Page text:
A home for a retired couple recently relocated to the Pacific Northwest offers space for their favorite activities and immersion within the surrounding coastal environment.
A recently retired couple wanted to begin their next chapter in the San Juan Islands, where they had spent time visiting friends and could live with the sights and sounds of the ocean nearby. The 5 ½ acre site, on the western coast of San Juan Island, slopes downhill from a forest of Pacific madrone, alder and Douglas fir to the rocky coastline overlooking the Haro Strait.
Responding to the natural slope of the site, required setbacks from the water, and our clients’ desire for a home that felt rooted within the natural beauty of the site, we tucked the two-story residence against the hillside, creating a modest presence from the east while maximizing views west to the ocean and Vancouver Island. Entering the site from above, the driveway turns to reveal a first glimpse of the home’s weathering steel screen and low horizontal roof through the trees. The roof’s rhythmic laminated Douglas fir beams rise up at the entry, bordered on the uphill side by copper piping designed to support future plantings.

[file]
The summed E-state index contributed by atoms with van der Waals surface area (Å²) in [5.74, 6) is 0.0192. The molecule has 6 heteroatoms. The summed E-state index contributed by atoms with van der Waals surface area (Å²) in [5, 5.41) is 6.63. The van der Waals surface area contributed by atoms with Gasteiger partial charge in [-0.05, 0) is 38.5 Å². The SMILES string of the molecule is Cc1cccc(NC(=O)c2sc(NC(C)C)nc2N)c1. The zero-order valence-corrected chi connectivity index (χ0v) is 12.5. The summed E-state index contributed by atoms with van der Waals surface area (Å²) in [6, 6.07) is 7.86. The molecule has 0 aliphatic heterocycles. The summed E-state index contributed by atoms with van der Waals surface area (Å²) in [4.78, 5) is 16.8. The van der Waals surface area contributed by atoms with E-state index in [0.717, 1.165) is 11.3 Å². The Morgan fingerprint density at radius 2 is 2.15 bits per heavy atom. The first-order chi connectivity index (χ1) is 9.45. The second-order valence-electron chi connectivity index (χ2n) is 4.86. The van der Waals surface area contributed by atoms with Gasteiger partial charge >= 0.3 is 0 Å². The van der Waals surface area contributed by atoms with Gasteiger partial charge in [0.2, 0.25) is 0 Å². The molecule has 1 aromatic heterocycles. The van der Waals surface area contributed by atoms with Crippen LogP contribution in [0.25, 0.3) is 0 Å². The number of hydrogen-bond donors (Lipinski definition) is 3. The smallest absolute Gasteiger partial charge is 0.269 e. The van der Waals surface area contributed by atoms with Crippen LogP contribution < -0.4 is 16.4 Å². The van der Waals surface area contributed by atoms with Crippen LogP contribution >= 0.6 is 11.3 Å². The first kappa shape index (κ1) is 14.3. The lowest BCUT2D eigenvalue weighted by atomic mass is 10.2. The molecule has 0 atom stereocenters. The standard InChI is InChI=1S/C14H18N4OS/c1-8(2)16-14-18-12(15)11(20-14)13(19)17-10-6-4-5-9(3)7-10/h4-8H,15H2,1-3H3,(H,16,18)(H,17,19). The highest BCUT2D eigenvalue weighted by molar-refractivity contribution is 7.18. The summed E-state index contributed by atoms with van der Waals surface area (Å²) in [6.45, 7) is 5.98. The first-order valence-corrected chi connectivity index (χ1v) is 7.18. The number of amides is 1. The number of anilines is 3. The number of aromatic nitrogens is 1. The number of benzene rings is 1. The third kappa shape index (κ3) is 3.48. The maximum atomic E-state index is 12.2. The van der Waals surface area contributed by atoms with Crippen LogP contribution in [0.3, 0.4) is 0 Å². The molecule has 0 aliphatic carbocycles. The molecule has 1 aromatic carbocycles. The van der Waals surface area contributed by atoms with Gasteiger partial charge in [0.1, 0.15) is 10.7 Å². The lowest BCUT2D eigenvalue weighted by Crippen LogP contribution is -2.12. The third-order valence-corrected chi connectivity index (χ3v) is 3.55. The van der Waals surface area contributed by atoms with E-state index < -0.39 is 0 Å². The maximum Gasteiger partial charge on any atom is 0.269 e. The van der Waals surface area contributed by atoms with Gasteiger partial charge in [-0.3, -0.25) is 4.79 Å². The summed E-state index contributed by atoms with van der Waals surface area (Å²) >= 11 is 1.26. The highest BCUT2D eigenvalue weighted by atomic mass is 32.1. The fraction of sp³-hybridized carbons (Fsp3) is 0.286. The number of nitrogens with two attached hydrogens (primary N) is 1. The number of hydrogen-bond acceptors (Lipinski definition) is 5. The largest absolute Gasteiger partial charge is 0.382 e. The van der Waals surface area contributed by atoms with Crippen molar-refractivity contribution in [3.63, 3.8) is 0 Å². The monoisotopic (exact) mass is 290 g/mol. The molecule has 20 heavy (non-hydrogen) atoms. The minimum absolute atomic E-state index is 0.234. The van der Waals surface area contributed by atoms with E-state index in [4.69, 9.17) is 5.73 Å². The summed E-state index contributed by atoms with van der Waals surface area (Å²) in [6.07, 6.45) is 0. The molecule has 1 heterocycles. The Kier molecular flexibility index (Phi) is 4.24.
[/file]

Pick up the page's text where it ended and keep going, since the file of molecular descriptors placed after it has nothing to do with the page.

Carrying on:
A connected kitchen, dining, and living area on the main level provides ample space for cooking and entertaining, opening onto an expansive deck. The living area is defined by a continuous wall of bookshelves along the eastern side, punctuated by views of the forest uphill, and panoramic views through a wall of glass to the west, shielded from the sun by a deep roof overhang. The main level also includes the primary bedroom suite, positioned to look out over the ocean. Although airy and open throughout, the subtle bend of the home along the hillside delineates public and private spaces. The home’s lower level includes guestrooms, a wine room, and flexible creative space for our clients to pursue a variety of hobbies. As our clients’ primary residence, we considered how their accessibility needs may evolve over time, which is reflected in the organization of circulation and primary living spaces across the main level, as well as the integration of an elevator shaft into the design for potential future use.